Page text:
I have read story tips that tell writers to set stories in unusual settings and countries - I'm not much of a fan on this bit of advise for the sake of it (it seems a little Mrs Bing in Friends.) Ordinary places are fine, if the voice and how it's done are good.
When it comes to competitions think about how you've dealt with your subject. It it's about death and the setting is a funeral you better be an exceptionally gifted writer to make it stand out against 7 others with the same scene.
I like to read dialogue in a story. It can do a lot and liven things up, but formal, or overly revealing dialogue can be distracting in a flash. So can dialgue where people say what they are thinking really- it's not that often as a species we act this way with eachother! In flash, keep dialogue brief (unless people are talking shite for a revealing reason.)
Personally, I didn't exclude anyone for wrong spellings or punctuation for this particular competition. Had it been a competition with a fee aimed at professional writers and advertised in journals, I might have though. I have read judges reprorts in the past by judges who sift out any entries with a typo (it seems harsh, and it may be, but if a judge has a 100 good stories on their desk it does make their job easier.) Likewise, many comps will disqualify you for having your name on the work. I didn't, I had someone else take them off, but not everyone will bother.
There was only one entry where punctuation really mattered this time. In this case, it was a story I loved, that made it to my top five. But the sentence structure was very very odd and interrupted the flow. I had four other entries I loved too, all print ready, so, sadly, this one got weeded out at the end stage.
I've read that unusual titles are the best and stand out more. Personally, I don't mind a one word title if it feels right. I don't even mind a boring title, if the piece isn't at all dull. Again, its the work that counts. Sometimes a plain title does it for me.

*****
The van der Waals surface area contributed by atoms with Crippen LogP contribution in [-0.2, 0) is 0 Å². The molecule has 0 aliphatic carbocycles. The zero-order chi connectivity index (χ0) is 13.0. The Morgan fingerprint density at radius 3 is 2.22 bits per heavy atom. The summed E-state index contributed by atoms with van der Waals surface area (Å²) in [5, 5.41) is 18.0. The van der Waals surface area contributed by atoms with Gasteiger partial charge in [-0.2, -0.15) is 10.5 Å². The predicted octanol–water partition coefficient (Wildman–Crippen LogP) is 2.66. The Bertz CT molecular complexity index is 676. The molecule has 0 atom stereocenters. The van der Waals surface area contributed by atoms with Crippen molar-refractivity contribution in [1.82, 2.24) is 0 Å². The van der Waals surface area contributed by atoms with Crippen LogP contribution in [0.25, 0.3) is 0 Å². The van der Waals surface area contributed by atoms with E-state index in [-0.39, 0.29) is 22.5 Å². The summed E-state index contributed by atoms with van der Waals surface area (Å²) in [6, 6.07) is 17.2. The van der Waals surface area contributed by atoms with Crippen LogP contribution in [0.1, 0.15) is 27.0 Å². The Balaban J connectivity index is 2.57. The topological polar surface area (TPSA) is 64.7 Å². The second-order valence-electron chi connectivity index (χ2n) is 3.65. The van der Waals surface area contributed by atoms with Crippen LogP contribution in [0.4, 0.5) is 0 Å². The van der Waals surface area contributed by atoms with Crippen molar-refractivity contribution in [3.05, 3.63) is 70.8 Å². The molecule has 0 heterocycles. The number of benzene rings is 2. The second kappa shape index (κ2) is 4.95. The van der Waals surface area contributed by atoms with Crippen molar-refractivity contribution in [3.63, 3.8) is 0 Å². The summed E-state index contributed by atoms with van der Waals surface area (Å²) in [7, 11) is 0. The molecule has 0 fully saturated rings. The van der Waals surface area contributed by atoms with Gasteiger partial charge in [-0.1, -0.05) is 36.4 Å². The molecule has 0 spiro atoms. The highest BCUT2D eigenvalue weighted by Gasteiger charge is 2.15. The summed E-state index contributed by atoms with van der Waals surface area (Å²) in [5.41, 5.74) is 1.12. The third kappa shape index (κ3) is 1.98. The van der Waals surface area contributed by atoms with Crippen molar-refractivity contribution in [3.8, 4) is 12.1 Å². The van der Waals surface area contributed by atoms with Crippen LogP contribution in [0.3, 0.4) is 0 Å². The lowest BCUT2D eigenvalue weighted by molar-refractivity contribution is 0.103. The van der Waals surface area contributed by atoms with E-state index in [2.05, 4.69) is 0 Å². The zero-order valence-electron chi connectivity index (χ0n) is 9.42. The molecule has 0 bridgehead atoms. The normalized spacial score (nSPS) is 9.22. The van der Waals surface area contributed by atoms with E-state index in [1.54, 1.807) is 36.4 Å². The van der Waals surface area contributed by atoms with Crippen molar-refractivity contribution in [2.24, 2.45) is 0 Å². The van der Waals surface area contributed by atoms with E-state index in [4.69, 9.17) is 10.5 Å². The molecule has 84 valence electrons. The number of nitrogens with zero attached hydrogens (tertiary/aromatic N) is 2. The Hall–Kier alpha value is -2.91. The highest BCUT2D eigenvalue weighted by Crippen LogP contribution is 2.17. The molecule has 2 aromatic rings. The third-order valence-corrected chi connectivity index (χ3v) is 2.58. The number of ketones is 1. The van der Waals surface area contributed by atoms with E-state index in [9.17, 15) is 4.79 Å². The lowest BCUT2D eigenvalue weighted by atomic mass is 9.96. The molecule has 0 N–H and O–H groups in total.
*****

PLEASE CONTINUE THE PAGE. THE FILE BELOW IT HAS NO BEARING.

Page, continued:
7. Wrapping things up
I like a point to a story, that whatever has happened means something. I like things to be clear, but I like some of the things that are at stake, what it means to us as a reader, to our society, to whatever, left for me to think about. As readers we all enjoy discovering secrets in books, interpreting what a character is feeling, or what a story means beyond what we know it means (see or are told.) A couple of good stories suffered from a cosy last line, a 'it all turned out well in the end' feeling. It's great stuff of anecdotes, but as a reader it can leave me empty.
The stories I picked, and, sadly, some that couldn't make it through, made me want to read them again. They had something stake, atmosphere and character, but still left little mysteries I wanted to think about. I could, and did, read them several times and they didn't suffer from it. A good question to ask ourself is this, will this story be better, or worse, on a second reading? Competitions mean pieces being read more than once. We have to try and give people a reason to want to read something again.
Congratulations to the winners of the competition, but also all those who entered. I really enjoyed reading your work.